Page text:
There are obvious things to do to protect your identity when you travel, like don't carry your Social Security card in your wallet, ever. But less-obvious dangers also grow as you log on to numerous and unknown public wifi hotspots, stopping for coffee and a quick e-mail check between destinations.
The more hotel, cafe and airport networks you connect to, the more you put yourself at risk, experts say. Here's how to stay safe as you network-hop along the road or in another country.
The Federal Trade Commission recommends checking each and every site you visit to make sure it's encrypted, which means anyone trying to spy on your surfing gets a scrambled site. How to do that? Look for the "https" at the beginning of the URL, instead of just "http." Every time.
Log out of what you don't use, recommends OnGuardOnline.gov. The less private information is open and available on your computer or phone, the less is available for an identity thief to find.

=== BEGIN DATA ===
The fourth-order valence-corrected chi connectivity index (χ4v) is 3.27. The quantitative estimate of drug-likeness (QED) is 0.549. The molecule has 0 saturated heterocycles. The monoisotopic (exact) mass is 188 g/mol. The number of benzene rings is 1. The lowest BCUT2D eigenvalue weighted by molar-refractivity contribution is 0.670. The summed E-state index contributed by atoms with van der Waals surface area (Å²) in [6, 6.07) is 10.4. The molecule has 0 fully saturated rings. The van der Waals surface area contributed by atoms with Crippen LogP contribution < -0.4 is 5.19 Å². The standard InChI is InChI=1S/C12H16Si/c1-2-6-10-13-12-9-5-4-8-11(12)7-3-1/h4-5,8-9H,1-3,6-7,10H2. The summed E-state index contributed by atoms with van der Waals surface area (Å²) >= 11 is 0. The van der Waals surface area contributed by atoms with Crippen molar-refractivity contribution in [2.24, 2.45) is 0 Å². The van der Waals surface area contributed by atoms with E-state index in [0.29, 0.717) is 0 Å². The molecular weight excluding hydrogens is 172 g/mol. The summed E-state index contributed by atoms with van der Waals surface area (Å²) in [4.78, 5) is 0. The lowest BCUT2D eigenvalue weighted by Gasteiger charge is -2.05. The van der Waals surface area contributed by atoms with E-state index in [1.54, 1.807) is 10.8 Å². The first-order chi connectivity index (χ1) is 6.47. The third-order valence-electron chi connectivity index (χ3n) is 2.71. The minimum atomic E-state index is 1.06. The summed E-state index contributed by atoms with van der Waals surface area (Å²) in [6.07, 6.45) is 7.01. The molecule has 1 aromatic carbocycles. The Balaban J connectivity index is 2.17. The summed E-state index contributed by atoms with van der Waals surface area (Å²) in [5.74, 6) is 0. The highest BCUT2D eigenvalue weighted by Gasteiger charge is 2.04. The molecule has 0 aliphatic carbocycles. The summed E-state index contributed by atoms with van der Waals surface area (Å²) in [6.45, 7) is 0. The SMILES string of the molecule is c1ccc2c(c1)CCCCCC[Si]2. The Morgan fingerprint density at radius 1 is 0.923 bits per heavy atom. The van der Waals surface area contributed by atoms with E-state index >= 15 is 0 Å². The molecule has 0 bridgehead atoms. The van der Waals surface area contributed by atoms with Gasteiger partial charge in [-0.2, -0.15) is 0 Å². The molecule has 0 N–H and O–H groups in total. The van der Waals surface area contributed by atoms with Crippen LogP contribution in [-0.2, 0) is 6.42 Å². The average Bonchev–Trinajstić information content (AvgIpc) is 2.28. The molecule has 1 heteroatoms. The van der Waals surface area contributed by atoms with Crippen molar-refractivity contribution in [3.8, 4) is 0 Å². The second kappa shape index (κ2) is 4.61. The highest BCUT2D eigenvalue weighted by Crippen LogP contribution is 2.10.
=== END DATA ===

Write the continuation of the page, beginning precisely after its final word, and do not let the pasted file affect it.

Another easy, albeit time-consuming trick: sign up for two-step verification when you log into your social media or e-mail accounts, recommends "The Getaway" column in The New York Times. Sites like Facebook and Gmail will send a text to your cell phone that you must enter — on top of your password — to log in. That way, if hackers track down your login and password, they still can't access the account.
If you must do a lot of web surfing when you travel, Both OnGuardOnline.gov and "The Getaway" advise looking into a virtual private network. Many companies already have these, which route employees web browsing back through the employers servers, so hackers can't tell where the employee is or what he is reading. Don't have an employer with a VPN? Check out Tor, free software that will hide your location and your browsing history, "The Getaway" advises. Find it at Torproject.org.
And finally, don't download an app for free WiFi, "The Getaway" says. That free app could contain hacker software.